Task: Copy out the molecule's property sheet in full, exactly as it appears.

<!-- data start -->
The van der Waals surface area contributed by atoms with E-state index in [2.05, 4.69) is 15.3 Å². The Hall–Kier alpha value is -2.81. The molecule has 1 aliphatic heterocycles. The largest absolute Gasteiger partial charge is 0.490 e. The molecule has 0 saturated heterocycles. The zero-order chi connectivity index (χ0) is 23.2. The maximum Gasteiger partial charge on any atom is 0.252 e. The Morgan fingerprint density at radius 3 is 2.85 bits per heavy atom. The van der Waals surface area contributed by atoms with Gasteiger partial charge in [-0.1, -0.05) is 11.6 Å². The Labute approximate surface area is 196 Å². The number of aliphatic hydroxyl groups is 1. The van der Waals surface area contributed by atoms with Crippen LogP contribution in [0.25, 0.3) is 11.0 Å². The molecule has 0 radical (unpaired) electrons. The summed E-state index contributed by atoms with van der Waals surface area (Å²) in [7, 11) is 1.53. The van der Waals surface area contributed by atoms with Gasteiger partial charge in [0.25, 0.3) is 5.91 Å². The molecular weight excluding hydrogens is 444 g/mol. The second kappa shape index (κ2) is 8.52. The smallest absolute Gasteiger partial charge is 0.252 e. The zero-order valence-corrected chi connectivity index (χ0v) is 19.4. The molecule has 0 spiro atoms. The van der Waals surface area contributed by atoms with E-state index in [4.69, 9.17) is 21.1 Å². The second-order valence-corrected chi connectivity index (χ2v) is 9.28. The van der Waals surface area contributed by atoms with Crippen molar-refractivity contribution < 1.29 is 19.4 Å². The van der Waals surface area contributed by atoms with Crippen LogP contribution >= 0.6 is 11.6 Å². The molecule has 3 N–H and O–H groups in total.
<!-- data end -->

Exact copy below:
The van der Waals surface area contributed by atoms with E-state index in [2.05, 4.69) is 15.3 Å². The Hall–Kier alpha value is -2.81. The molecule has 1 aliphatic heterocycles. The largest absolute Gasteiger partial charge is 0.490 e. The molecule has 0 saturated heterocycles. The zero-order chi connectivity index (χ0) is 23.2. The maximum Gasteiger partial charge on any atom is 0.252 e. The Morgan fingerprint density at radius 3 is 2.85 bits per heavy atom. The van der Waals surface area contributed by atoms with Gasteiger partial charge in [-0.1, -0.05) is 11.6 Å². The Labute approximate surface area is 196 Å². The number of aliphatic hydroxyl groups is 1. The van der Waals surface area contributed by atoms with Crippen LogP contribution in [0.25, 0.3) is 11.0 Å². The molecule has 0 radical (unpaired) electrons. The summed E-state index contributed by atoms with van der Waals surface area (Å²) in [7, 11) is 1.53. The van der Waals surface area contributed by atoms with Gasteiger partial charge in [0.25, 0.3) is 5.91 Å². The molecular weight excluding hydrogens is 444 g/mol. The second kappa shape index (κ2) is 8.52. The smallest absolute Gasteiger partial charge is 0.252 e. The zero-order valence-corrected chi connectivity index (χ0v) is 19.4. The molecule has 0 spiro atoms. The van der Waals surface area contributed by atoms with E-state index in [4.69, 9.17) is 21.1 Å². The second-order valence-corrected chi connectivity index (χ2v) is 9.28. The van der Waals surface area contributed by atoms with Crippen molar-refractivity contribution < 1.29 is 19.4 Å². The van der Waals surface area contributed by atoms with Crippen LogP contribution >= 0.6 is 11.6 Å². The molecule has 3 N–H and O–H groups in total.